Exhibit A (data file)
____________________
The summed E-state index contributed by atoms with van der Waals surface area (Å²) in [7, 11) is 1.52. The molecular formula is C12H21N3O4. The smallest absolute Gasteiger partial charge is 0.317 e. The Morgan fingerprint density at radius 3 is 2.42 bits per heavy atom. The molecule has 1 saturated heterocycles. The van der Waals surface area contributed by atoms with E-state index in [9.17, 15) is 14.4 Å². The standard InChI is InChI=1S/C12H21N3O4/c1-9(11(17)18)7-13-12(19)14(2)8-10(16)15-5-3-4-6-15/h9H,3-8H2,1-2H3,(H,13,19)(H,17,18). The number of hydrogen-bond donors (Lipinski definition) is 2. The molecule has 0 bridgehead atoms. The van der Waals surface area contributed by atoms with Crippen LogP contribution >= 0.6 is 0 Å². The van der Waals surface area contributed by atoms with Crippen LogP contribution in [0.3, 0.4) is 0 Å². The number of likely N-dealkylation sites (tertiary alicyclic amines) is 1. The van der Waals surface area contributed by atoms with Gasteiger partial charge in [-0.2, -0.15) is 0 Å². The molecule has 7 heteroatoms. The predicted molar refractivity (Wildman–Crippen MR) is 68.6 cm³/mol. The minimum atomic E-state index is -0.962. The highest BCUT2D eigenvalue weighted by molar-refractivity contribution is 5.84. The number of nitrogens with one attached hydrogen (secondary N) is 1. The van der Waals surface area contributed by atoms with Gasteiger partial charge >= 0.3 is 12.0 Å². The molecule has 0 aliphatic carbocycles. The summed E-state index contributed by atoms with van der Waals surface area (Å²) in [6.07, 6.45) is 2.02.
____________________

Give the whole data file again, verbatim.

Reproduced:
The summed E-state index contributed by atoms with van der Waals surface area (Å²) in [7, 11) is 1.52. The molecular formula is C12H21N3O4. The smallest absolute Gasteiger partial charge is 0.317 e. The Morgan fingerprint density at radius 3 is 2.42 bits per heavy atom. The molecule has 1 saturated heterocycles. The van der Waals surface area contributed by atoms with E-state index in [9.17, 15) is 14.4 Å². The standard InChI is InChI=1S/C12H21N3O4/c1-9(11(17)18)7-13-12(19)14(2)8-10(16)15-5-3-4-6-15/h9H,3-8H2,1-2H3,(H,13,19)(H,17,18). The number of hydrogen-bond donors (Lipinski definition) is 2. The molecule has 0 bridgehead atoms. The van der Waals surface area contributed by atoms with Crippen LogP contribution >= 0.6 is 0 Å². The van der Waals surface area contributed by atoms with Crippen LogP contribution in [0.3, 0.4) is 0 Å². The number of likely N-dealkylation sites (tertiary alicyclic amines) is 1. The van der Waals surface area contributed by atoms with Gasteiger partial charge in [-0.2, -0.15) is 0 Å². The molecule has 7 heteroatoms. The predicted molar refractivity (Wildman–Crippen MR) is 68.6 cm³/mol. The minimum atomic E-state index is -0.962. The highest BCUT2D eigenvalue weighted by molar-refractivity contribution is 5.84. The number of nitrogens with one attached hydrogen (secondary N) is 1. The van der Waals surface area contributed by atoms with Gasteiger partial charge >= 0.3 is 12.0 Å². The molecule has 0 aliphatic carbocycles. The summed E-state index contributed by atoms with van der Waals surface area (Å²) in [6.07, 6.45) is 2.02.